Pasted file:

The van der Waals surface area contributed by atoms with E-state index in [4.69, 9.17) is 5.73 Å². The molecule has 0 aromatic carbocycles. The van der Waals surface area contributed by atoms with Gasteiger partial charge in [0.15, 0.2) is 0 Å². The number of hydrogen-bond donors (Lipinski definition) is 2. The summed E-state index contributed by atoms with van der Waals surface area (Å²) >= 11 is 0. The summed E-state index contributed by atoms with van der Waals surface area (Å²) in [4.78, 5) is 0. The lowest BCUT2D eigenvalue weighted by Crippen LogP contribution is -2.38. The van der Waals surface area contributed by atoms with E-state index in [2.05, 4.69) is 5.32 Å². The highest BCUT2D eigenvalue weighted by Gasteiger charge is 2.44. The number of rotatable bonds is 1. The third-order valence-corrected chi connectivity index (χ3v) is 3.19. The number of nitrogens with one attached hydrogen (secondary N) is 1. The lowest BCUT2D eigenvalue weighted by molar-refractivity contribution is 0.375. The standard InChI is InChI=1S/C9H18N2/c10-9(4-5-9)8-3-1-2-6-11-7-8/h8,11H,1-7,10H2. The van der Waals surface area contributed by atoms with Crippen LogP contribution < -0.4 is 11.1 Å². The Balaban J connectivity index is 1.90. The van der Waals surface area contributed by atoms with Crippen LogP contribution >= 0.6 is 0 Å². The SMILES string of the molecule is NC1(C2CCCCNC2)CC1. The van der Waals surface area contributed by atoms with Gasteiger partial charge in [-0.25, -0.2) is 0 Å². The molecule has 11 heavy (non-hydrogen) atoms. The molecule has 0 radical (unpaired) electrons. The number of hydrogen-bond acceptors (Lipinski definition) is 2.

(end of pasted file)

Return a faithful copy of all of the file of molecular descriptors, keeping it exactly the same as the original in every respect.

The van der Waals surface area contributed by atoms with E-state index in [4.69, 9.17) is 5.73 Å². The molecule has 0 aromatic carbocycles. The van der Waals surface area contributed by atoms with Gasteiger partial charge in [0.15, 0.2) is 0 Å². The number of hydrogen-bond donors (Lipinski definition) is 2. The summed E-state index contributed by atoms with van der Waals surface area (Å²) >= 11 is 0. The summed E-state index contributed by atoms with van der Waals surface area (Å²) in [4.78, 5) is 0. The lowest BCUT2D eigenvalue weighted by Crippen LogP contribution is -2.38. The van der Waals surface area contributed by atoms with E-state index in [2.05, 4.69) is 5.32 Å². The highest BCUT2D eigenvalue weighted by Gasteiger charge is 2.44. The number of rotatable bonds is 1. The third-order valence-corrected chi connectivity index (χ3v) is 3.19. The number of nitrogens with one attached hydrogen (secondary N) is 1. The lowest BCUT2D eigenvalue weighted by molar-refractivity contribution is 0.375. The standard InChI is InChI=1S/C9H18N2/c10-9(4-5-9)8-3-1-2-6-11-7-8/h8,11H,1-7,10H2. The van der Waals surface area contributed by atoms with Crippen LogP contribution < -0.4 is 11.1 Å². The Balaban J connectivity index is 1.90. The van der Waals surface area contributed by atoms with Crippen LogP contribution >= 0.6 is 0 Å². The SMILES string of the molecule is NC1(C2CCCCNC2)CC1. The van der Waals surface area contributed by atoms with Gasteiger partial charge in [-0.25, -0.2) is 0 Å². The molecule has 11 heavy (non-hydrogen) atoms. The molecule has 0 radical (unpaired) electrons. The number of hydrogen-bond acceptors (Lipinski definition) is 2.